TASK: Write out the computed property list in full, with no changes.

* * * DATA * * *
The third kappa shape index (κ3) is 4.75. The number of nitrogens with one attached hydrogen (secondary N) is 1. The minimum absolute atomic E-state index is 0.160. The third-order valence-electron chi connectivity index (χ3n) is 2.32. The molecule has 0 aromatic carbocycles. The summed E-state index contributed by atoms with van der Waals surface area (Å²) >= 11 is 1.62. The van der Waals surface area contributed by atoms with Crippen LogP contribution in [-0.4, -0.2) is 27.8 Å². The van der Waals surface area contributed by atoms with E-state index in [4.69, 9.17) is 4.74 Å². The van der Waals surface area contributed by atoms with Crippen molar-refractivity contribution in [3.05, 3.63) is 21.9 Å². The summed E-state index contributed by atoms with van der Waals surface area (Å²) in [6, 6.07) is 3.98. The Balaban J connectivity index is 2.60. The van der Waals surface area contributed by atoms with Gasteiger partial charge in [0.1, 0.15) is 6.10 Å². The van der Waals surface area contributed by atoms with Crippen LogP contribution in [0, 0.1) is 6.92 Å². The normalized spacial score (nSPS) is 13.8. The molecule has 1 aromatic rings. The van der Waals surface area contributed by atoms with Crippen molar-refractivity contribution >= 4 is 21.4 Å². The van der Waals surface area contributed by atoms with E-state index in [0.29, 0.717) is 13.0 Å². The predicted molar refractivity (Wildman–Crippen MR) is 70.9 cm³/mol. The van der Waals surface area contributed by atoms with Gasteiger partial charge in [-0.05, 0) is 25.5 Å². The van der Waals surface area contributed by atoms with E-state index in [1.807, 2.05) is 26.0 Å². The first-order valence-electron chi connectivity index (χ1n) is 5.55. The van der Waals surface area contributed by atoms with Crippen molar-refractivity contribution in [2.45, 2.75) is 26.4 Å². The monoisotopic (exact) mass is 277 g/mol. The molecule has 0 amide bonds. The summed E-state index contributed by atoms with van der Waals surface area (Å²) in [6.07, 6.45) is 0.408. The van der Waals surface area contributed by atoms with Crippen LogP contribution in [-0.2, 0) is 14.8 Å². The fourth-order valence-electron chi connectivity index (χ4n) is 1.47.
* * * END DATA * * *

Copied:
The third kappa shape index (κ3) is 4.75. The number of nitrogens with one attached hydrogen (secondary N) is 1. The minimum absolute atomic E-state index is 0.160. The third-order valence-electron chi connectivity index (χ3n) is 2.32. The molecule has 0 aromatic carbocycles. The summed E-state index contributed by atoms with van der Waals surface area (Å²) >= 11 is 1.62. The van der Waals surface area contributed by atoms with Crippen LogP contribution in [-0.4, -0.2) is 27.8 Å². The van der Waals surface area contributed by atoms with E-state index in [4.69, 9.17) is 4.74 Å². The van der Waals surface area contributed by atoms with Crippen molar-refractivity contribution in [3.05, 3.63) is 21.9 Å². The summed E-state index contributed by atoms with van der Waals surface area (Å²) in [6, 6.07) is 3.98. The Balaban J connectivity index is 2.60. The van der Waals surface area contributed by atoms with Gasteiger partial charge in [0.1, 0.15) is 6.10 Å². The van der Waals surface area contributed by atoms with Crippen LogP contribution in [0, 0.1) is 6.92 Å². The normalized spacial score (nSPS) is 13.8. The molecule has 1 aromatic rings. The van der Waals surface area contributed by atoms with Crippen molar-refractivity contribution >= 4 is 21.4 Å². The van der Waals surface area contributed by atoms with E-state index in [0.29, 0.717) is 13.0 Å². The predicted molar refractivity (Wildman–Crippen MR) is 70.9 cm³/mol. The van der Waals surface area contributed by atoms with Gasteiger partial charge in [-0.05, 0) is 25.5 Å². The van der Waals surface area contributed by atoms with E-state index in [1.807, 2.05) is 26.0 Å². The first-order valence-electron chi connectivity index (χ1n) is 5.55. The van der Waals surface area contributed by atoms with Crippen molar-refractivity contribution in [2.45, 2.75) is 26.4 Å². The monoisotopic (exact) mass is 277 g/mol. The molecule has 0 amide bonds. The summed E-state index contributed by atoms with van der Waals surface area (Å²) in [6.07, 6.45) is 0.408. The van der Waals surface area contributed by atoms with Crippen LogP contribution in [-0.2, 0) is 14.8 Å². The fourth-order valence-electron chi connectivity index (χ4n) is 1.47.